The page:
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Carotenoids and lipid production from Rhodosporidium toruloides cultured in tea waste hydrolysate



In this study, renewable tea waste hydrolysate was used as a sole carbon source for carotenoids and lipid production. A novel Rhodosporidium toruloides mutant strain, RM18, was isolated through atmospheric and room-temperature plasma mutagenesis and continuous domestication in tea waste hydrolysate from R. toruloides ACCC20341.


RM18 produced a larger biomass and more carotenoids and α-linolenic acid compared with the control strain cultured in tea waste hydrolysate. The highest yields of torularhodin (481.92 μg/g DCW) and torulene (501 μg/g DCW) from RM18 cultured in tea waste hydrolysate were 12.86- and 1.5-fold higher, respectively, than that of the control strain. In addition, α-linolenic acid production from RM18 in TWH accounted for 5.5% of total lipids, which was 1.58 times more than that of the control strain. Transcriptomic profiling indicated that enhanced central metabolism and terpene biosynthesis led to improved carotenoids production, whereas aromatic amino acid synthesis and DNA damage checkpoint and sensing were probably relevant to tea waste hydrolysate tolerance.


Tea waste is suitable for the hydrolysis of microbial cell culture mediums. The R. toruloides mutant RM18 showed considerable carotenoids and lipid production cultured in tea waste hydrolysate, which makes it viable for industrial applications.


Tea is one of the oldest and most widely consumed aromatic beverages and has immense economic and medicinal value globally [1]. Since the early twentieth century, the annual global consumption of tea has reached millions of tons. According to statistics from the FAO, China and India are the largest tea producers and consumers, with the total tea production in China reaching 1.75 million tons in 2012 with continuous increasing growth, accounting for 38% of global total tea production. In addition to consuming tea as a beverage, a large amount of tea leaves are processed into instant tea powder and tea polyphenols using a method aimed at extracting water-soluble substances [2]. Thus, various renewable tea waste products are produced as a result of tea leaf extraction processes.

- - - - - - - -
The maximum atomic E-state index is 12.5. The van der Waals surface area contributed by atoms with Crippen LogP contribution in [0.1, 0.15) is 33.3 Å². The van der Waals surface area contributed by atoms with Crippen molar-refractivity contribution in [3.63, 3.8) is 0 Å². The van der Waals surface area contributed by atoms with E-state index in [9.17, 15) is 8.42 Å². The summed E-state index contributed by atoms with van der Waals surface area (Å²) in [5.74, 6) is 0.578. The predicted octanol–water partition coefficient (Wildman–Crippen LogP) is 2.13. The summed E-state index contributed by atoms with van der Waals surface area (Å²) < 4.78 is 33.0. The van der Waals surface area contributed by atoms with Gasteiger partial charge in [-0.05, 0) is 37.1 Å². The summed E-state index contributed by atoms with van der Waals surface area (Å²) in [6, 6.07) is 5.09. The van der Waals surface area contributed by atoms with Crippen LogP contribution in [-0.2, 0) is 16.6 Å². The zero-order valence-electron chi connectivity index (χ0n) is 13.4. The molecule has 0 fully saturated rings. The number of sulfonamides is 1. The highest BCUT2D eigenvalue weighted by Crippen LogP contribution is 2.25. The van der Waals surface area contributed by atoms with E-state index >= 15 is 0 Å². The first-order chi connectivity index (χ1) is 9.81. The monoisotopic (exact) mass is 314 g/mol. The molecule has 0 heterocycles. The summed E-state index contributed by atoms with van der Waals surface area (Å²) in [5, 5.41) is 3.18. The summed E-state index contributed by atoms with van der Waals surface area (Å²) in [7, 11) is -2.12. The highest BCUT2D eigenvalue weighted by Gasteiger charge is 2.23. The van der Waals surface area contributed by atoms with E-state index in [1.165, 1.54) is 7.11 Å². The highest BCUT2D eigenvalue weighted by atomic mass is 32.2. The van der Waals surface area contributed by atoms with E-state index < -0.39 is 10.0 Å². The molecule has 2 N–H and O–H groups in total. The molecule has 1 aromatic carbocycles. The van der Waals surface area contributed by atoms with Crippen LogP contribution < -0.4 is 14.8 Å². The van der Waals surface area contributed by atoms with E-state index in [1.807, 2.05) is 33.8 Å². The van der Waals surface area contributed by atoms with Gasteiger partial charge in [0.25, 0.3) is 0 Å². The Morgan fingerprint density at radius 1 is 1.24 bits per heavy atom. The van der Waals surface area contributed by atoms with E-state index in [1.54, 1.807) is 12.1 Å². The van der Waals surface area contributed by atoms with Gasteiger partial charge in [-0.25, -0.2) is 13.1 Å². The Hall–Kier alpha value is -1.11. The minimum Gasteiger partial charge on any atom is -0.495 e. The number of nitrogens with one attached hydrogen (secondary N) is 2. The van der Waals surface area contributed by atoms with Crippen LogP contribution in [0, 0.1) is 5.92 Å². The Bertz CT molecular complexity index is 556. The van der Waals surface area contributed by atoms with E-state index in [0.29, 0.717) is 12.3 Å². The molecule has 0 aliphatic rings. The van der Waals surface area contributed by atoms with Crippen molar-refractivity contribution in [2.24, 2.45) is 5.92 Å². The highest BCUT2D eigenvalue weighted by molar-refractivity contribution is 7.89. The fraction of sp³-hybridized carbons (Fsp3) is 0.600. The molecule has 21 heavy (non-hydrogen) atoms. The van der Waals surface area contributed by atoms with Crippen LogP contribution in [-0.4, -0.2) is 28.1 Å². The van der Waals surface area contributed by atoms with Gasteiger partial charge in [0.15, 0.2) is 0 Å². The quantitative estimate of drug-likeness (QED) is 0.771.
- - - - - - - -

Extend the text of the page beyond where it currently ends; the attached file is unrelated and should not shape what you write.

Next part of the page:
The cell wall of tea leaves comprises cellulose, hemicellulose, lignin, tannins, and structural proteins. The conventional treatment approach for utilizing tea waste was to convert it into biofuels, feedstock for domestic animals or for use as crop fertilizer, both of which have been implemented for many years [2, 3]. However, the traditional conversion of tea waste into feedstock and fertilizer cannot meet the needs of the rapidly accumulating tea waste, which has gradually become a threat to the environment and a burden to tea processing industries. The environmental and cost-effective utilization of tea waste has therefore gained significant interest and additional attention in related studies.